- Writer: Rafer Roberts
- Pencils: David Lafuente
- Ink: Ryan Winn
- Colors: Brian Reber
- Letters: David Lanphear
- Publisher: Valiant Entertainment
- Publication Date: June 15, 2016
A&A: The Adventures of Archer & Armstrong #4 brings us to the conclusion of Rafer Roberts and David Lafuente’s freshman storyline, “In the Bag”. Although this might be the first review for the series on this site, the issue actually lends itself well to a first-time reader. All the major points of the story are reiterated, either in the handy “Previously on…” section that Valiant loves to include, or in the actual dialogue of the book.
BEWARE: SPOILERS BELOW
The Adventures of Archer & Armstrong #4 Synopsis
After being crushed by a dumpster at the end of the previous issue, Armstrong experiences something of a personal revelation regarding his mistreatment of his old friend, Frank. Although Frank has been haunting Armstrong these last three issues, it is only here in the fourth that we learn Frank recently passed away, providing the impetus for the adventure in the first place. It’s a revelation I feel hits equally well with or without the context of past issues. That’s actually something I’ve admired about A&A thus far: the fact that each issue introduces itself and provides a chance to be a beginning for a reader, which is something Valiant has striven for since day one.
After stripping Bacchus of his power source (and amping him up on coffee) the possible deity is handily defeated by Mary-Maria and her Sister of Perpetual Darkness, and we move into the third act. This is where the comic, and the characters (yes, even in the Van Lente run) really shine. A&A is wonderful when combating various supernatural beings or busting conspiracy cults, but the best writing has always come in the more character-centric moments. For this issues, that means Archer and Mary-Maria’s sibling interaction, and especially the touching scene at the end between Armstrong and Murial, Frank’s wife, which I won’t spoil, because I think it deserves reading.
The star of the issue is Bacchus the God of Wine and Revelry. Having finally escaped from Armstrong’s satchel after thousands of years, he’s out for revenge and – on, no, just a big party. A huge party. And that’s bad. So how do our heroes defeat the God of Literally Getting Drunk on Power? By taking away his drunken revelers. Much of the humor in the middle part of this issue derives from playing a few stereotypes. Normally, I’m not a fan of doing so, but Roberts has an eye for lowbrow humor that Lafuente masterfully executes. Bros get into a fight because they’ve all, apparently, slept with each others’ sisters and girlfriends; ladies get trapped in a doll emporium with a strange man who talks to them (the dolls); and no one working at the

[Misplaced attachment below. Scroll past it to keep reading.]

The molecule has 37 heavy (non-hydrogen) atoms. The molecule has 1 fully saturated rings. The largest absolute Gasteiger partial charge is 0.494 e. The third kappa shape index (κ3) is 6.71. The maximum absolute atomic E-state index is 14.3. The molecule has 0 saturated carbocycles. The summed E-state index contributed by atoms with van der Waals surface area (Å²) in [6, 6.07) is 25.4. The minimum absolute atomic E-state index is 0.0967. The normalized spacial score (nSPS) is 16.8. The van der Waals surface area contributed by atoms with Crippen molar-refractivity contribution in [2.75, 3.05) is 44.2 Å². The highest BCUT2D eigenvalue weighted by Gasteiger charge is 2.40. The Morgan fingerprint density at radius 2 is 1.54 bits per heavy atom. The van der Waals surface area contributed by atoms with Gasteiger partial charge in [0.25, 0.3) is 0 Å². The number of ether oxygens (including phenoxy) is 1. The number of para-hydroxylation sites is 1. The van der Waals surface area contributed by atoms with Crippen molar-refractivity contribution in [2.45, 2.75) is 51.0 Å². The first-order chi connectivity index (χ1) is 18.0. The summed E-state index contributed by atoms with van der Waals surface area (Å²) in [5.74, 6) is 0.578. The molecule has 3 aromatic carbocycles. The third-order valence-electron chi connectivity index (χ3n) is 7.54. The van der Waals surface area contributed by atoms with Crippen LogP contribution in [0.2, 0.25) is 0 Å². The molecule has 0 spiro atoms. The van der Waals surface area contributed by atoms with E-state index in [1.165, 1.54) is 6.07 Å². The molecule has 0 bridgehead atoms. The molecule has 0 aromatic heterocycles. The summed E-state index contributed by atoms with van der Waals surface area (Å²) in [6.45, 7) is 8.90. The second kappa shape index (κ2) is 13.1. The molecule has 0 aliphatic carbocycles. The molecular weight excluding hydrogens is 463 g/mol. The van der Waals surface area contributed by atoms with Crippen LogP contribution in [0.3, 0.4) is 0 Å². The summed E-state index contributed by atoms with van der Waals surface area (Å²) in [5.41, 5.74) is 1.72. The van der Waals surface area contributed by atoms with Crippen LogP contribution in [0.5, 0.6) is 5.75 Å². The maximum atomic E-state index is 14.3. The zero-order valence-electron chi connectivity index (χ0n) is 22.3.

Starbucks Starbutts actually enjoys it. These are all pretty old and tired, but the series hasn’t exactly been ‘mature’ in its humor so far.
Not that immature humor is bad, necessarily. It was off-putting at the beginning for me, being a huge fan of Fed Van Lente’s run on Archer & Armstrong from the 2012 relaunch, but I’ve settled into it just as Roberts has. That’s actually something I’ve struggled with, and will likely bring up again in this review and any future ones: the previous series. But, I don’t want to dwell too heavily in that, as this is a different creative team, a different vision, and as such deserves the chance to be its own comic.
With all respect to David Lafuente’s art, I must admit I was not a fan originally. Sure, a lot of that was holdover from the Van Lente era, but at the same time, I felt the art was too cartoony, for whatever that’s worth. Having dwelled on it, and experienced a full story, I must retract my hitherto unvoiced objections. Lafuente really capture’s Roberts’ tendency for gross-out type humor and isn’t too dissimilar to Roberts own art. More importantly, every character in every panel emotes, which sounds like a simple statement, but is much harder to perform in practice.
Overall, A&A: The Adventures of Archer & Armstrong #4 is a wonderful issue that brings a surprisingly emotional story to an equally emotional close. The creative team feels absolutely in tune with one another and are able to grasp the complex task of comedic timing without natural fluidity. They work so well together, it’s easy to forget it isn’t all written, drawn, colored, and inked by one person, but by a team, which only proves how well Valiant crafts their creative teams. Despite initial misgivings, I can proudly say that I’m looking forward to much more on this title – and that the next two issues look to be excellent jumping-on points as well for new readers.
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